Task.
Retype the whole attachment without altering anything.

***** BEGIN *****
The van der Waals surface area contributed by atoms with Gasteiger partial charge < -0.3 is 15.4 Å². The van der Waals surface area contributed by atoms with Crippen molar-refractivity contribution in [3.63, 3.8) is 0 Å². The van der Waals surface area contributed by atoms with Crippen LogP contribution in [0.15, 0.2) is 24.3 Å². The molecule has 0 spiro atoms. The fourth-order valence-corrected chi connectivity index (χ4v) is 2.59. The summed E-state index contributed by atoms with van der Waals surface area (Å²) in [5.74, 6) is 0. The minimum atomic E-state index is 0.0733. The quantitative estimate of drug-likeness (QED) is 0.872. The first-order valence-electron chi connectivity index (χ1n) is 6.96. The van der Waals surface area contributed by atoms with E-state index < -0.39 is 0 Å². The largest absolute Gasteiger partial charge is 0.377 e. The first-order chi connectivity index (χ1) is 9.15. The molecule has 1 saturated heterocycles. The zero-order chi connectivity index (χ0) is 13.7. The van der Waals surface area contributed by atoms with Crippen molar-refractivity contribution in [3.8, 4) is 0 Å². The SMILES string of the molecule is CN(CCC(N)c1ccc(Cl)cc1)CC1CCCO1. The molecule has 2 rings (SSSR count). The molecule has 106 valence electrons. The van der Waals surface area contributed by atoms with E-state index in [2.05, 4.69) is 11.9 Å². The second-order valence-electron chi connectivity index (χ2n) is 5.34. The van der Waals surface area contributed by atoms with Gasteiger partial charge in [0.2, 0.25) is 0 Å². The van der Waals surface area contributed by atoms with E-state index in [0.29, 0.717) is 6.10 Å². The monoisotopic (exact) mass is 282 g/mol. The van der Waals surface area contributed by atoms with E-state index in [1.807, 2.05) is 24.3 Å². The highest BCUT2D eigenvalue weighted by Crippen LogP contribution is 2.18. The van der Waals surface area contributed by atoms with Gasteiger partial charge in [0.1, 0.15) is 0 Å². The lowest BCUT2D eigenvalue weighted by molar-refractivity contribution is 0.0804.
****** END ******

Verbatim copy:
The van der Waals surface area contributed by atoms with Gasteiger partial charge < -0.3 is 15.4 Å². The van der Waals surface area contributed by atoms with Crippen molar-refractivity contribution in [3.63, 3.8) is 0 Å². The van der Waals surface area contributed by atoms with Crippen LogP contribution in [0.15, 0.2) is 24.3 Å². The molecule has 0 spiro atoms. The fourth-order valence-corrected chi connectivity index (χ4v) is 2.59. The summed E-state index contributed by atoms with van der Waals surface area (Å²) in [5.74, 6) is 0. The minimum atomic E-state index is 0.0733. The quantitative estimate of drug-likeness (QED) is 0.872. The first-order valence-electron chi connectivity index (χ1n) is 6.96. The van der Waals surface area contributed by atoms with E-state index < -0.39 is 0 Å². The largest absolute Gasteiger partial charge is 0.377 e. The first-order chi connectivity index (χ1) is 9.15. The molecule has 1 saturated heterocycles. The zero-order chi connectivity index (χ0) is 13.7. The van der Waals surface area contributed by atoms with Crippen molar-refractivity contribution in [3.8, 4) is 0 Å². The SMILES string of the molecule is CN(CCC(N)c1ccc(Cl)cc1)CC1CCCO1. The molecule has 2 rings (SSSR count). The molecule has 106 valence electrons. The van der Waals surface area contributed by atoms with E-state index in [2.05, 4.69) is 11.9 Å². The second-order valence-electron chi connectivity index (χ2n) is 5.34. The van der Waals surface area contributed by atoms with Gasteiger partial charge in [0.2, 0.25) is 0 Å². The van der Waals surface area contributed by atoms with E-state index in [0.29, 0.717) is 6.10 Å². The monoisotopic (exact) mass is 282 g/mol. The van der Waals surface area contributed by atoms with E-state index in [1.807, 2.05) is 24.3 Å². The highest BCUT2D eigenvalue weighted by Crippen LogP contribution is 2.18. The van der Waals surface area contributed by atoms with Gasteiger partial charge in [0.1, 0.15) is 0 Å². The lowest BCUT2D eigenvalue weighted by molar-refractivity contribution is 0.0804.